Since the passing of Proposition 227 (1998) in California, which established English only instruction in schools for English language learners, many bilingual programs have ceased to exist. The traditional bilingual programs existing before Proposition 227 were specifically designed for English language learners only, primarily native Spanish speakers. Although some of these bilingual programs included a heritage or primary language maintenance component, the ultimate goal was to have students learn English. Therefore, as students exited the primary grades, as early as third grade, Spanish instruction was replaced with English only instruction. Though this type of bilingual program is on the decline or no longer exists in most school districts, dual language immersion or two-way immersion schools are growing in California at an exponential rate.
Dual language immersion programs, specifically two-way immersion programs, are designed for students, native and non-native speakers of English, to learn two languages; one language does not replace the other. There is a great demand for these programs and there are long wait lists at these schools. In fact, many eager parents complete a preliminary application of interest when their child is not of school age to ensure a greater possibility of placement at the school. For many of these schools, admission is by lottery. Usually, these schools offer tours and information sessions throughout the school year for parents. Upcoming school tours are often posted on the school websites.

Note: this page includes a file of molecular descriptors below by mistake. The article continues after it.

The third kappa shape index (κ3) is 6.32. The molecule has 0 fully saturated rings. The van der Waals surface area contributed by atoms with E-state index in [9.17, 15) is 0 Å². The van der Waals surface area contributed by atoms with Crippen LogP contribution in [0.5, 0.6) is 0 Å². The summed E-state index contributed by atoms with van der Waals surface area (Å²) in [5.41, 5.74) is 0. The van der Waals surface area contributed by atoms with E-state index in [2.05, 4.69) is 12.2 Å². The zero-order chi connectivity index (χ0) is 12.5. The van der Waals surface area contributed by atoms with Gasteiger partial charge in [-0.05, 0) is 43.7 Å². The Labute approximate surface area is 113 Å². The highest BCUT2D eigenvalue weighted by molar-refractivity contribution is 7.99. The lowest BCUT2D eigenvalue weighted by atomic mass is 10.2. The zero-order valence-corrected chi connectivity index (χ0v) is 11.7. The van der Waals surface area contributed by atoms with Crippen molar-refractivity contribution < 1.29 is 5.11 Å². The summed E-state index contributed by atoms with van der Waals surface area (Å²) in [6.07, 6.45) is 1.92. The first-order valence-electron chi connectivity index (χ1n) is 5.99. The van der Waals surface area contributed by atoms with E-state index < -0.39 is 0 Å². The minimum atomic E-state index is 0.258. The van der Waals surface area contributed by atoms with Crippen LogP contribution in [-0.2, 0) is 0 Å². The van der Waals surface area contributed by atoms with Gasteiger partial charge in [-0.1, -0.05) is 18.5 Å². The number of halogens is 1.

Most dual language immersion programs enroll native English and native Spanish speakers. Ideally, each class is made up of 50% native English speakers and 50% native Spanish speakers. There are also dual language immersion programs that focus on other languages such as Korean, Mandarin, Japanese or French, instead of Spanish. A great advantage of these programs is that the students come from varied backgrounds and socioeconomic status. Although most students live approximately 5-20 minutes away from the school, it is not uncommon to have students come from areas that are 30-60 minutes away.